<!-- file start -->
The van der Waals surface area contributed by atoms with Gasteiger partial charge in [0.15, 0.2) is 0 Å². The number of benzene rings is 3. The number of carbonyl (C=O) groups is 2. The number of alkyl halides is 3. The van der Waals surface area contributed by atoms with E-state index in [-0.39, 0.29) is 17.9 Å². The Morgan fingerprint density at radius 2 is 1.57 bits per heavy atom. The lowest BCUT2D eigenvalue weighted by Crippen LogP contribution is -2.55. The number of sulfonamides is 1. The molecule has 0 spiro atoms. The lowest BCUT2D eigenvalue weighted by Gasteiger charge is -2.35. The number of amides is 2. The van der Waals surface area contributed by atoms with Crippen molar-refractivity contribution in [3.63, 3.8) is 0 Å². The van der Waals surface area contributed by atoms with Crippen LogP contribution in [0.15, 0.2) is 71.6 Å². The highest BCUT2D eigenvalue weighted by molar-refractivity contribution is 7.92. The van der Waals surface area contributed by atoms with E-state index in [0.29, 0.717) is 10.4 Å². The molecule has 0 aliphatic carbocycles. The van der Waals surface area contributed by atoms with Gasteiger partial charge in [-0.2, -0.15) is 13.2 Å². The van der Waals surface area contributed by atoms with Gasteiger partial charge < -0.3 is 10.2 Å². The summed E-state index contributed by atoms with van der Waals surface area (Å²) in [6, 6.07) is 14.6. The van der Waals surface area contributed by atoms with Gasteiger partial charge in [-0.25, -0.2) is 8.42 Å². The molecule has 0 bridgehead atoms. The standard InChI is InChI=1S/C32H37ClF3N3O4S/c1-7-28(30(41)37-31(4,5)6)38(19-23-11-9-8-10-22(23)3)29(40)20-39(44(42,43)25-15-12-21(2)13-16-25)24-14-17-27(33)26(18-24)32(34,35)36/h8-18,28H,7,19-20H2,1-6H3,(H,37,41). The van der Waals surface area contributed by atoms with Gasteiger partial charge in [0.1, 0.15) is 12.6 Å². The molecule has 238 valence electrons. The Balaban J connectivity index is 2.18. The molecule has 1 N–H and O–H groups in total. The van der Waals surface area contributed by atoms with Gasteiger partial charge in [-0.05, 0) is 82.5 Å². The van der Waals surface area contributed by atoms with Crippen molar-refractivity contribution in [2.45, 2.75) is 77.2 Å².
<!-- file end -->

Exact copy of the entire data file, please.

The van der Waals surface area contributed by atoms with Gasteiger partial charge in [0.15, 0.2) is 0 Å². The number of benzene rings is 3. The number of carbonyl (C=O) groups is 2. The number of alkyl halides is 3. The van der Waals surface area contributed by atoms with E-state index in [-0.39, 0.29) is 17.9 Å². The Morgan fingerprint density at radius 2 is 1.57 bits per heavy atom. The lowest BCUT2D eigenvalue weighted by Crippen LogP contribution is -2.55. The number of sulfonamides is 1. The molecule has 0 spiro atoms. The lowest BCUT2D eigenvalue weighted by Gasteiger charge is -2.35. The number of amides is 2. The van der Waals surface area contributed by atoms with Crippen molar-refractivity contribution in [3.63, 3.8) is 0 Å². The van der Waals surface area contributed by atoms with Crippen LogP contribution in [0.15, 0.2) is 71.6 Å². The highest BCUT2D eigenvalue weighted by molar-refractivity contribution is 7.92. The van der Waals surface area contributed by atoms with E-state index in [0.29, 0.717) is 10.4 Å². The molecule has 0 aliphatic carbocycles. The van der Waals surface area contributed by atoms with Gasteiger partial charge in [-0.2, -0.15) is 13.2 Å². The van der Waals surface area contributed by atoms with Gasteiger partial charge < -0.3 is 10.2 Å². The summed E-state index contributed by atoms with van der Waals surface area (Å²) in [6, 6.07) is 14.6. The van der Waals surface area contributed by atoms with Gasteiger partial charge in [-0.25, -0.2) is 8.42 Å². The molecule has 0 bridgehead atoms. The standard InChI is InChI=1S/C32H37ClF3N3O4S/c1-7-28(30(41)37-31(4,5)6)38(19-23-11-9-8-10-22(23)3)29(40)20-39(44(42,43)25-15-12-21(2)13-16-25)24-14-17-27(33)26(18-24)32(34,35)36/h8-18,28H,7,19-20H2,1-6H3,(H,37,41). The van der Waals surface area contributed by atoms with Gasteiger partial charge in [0.1, 0.15) is 12.6 Å². The molecule has 238 valence electrons. The Balaban J connectivity index is 2.18. The molecule has 1 N–H and O–H groups in total. The van der Waals surface area contributed by atoms with Gasteiger partial charge in [-0.05, 0) is 82.5 Å². The van der Waals surface area contributed by atoms with Crippen molar-refractivity contribution in [2.45, 2.75) is 77.2 Å².